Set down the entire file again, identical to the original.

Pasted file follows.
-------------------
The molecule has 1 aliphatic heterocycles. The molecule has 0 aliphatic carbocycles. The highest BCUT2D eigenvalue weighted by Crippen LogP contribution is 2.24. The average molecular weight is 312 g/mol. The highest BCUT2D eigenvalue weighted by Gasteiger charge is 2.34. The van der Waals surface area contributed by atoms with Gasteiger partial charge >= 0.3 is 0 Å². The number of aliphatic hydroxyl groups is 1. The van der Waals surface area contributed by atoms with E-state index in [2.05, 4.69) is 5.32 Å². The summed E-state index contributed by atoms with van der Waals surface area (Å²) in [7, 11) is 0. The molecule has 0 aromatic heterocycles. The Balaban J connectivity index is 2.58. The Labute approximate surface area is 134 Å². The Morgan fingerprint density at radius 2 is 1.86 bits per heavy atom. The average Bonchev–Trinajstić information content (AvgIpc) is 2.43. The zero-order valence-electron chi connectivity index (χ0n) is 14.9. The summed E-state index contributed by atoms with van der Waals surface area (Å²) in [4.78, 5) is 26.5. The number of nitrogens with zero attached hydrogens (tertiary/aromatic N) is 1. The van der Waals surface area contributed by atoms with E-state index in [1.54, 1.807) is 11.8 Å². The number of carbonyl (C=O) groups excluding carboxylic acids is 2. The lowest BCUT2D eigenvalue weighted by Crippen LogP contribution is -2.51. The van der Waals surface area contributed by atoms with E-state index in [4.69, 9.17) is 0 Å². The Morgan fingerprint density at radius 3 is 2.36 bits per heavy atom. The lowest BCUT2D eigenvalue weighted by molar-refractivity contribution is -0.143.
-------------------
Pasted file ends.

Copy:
The molecule has 1 aliphatic heterocycles. The molecule has 0 aliphatic carbocycles. The highest BCUT2D eigenvalue weighted by Crippen LogP contribution is 2.24. The average molecular weight is 312 g/mol. The highest BCUT2D eigenvalue weighted by Gasteiger charge is 2.34. The van der Waals surface area contributed by atoms with Gasteiger partial charge >= 0.3 is 0 Å². The number of aliphatic hydroxyl groups is 1. The van der Waals surface area contributed by atoms with E-state index in [2.05, 4.69) is 5.32 Å². The summed E-state index contributed by atoms with van der Waals surface area (Å²) in [7, 11) is 0. The molecule has 0 aromatic heterocycles. The Balaban J connectivity index is 2.58. The Labute approximate surface area is 134 Å². The Morgan fingerprint density at radius 2 is 1.86 bits per heavy atom. The average Bonchev–Trinajstić information content (AvgIpc) is 2.43. The zero-order valence-electron chi connectivity index (χ0n) is 14.9. The summed E-state index contributed by atoms with van der Waals surface area (Å²) in [4.78, 5) is 26.5. The number of nitrogens with zero attached hydrogens (tertiary/aromatic N) is 1. The van der Waals surface area contributed by atoms with E-state index in [1.54, 1.807) is 11.8 Å². The number of carbonyl (C=O) groups excluding carboxylic acids is 2. The lowest BCUT2D eigenvalue weighted by Crippen LogP contribution is -2.51. The van der Waals surface area contributed by atoms with E-state index in [4.69, 9.17) is 0 Å². The Morgan fingerprint density at radius 3 is 2.36 bits per heavy atom. The lowest BCUT2D eigenvalue weighted by molar-refractivity contribution is -0.143.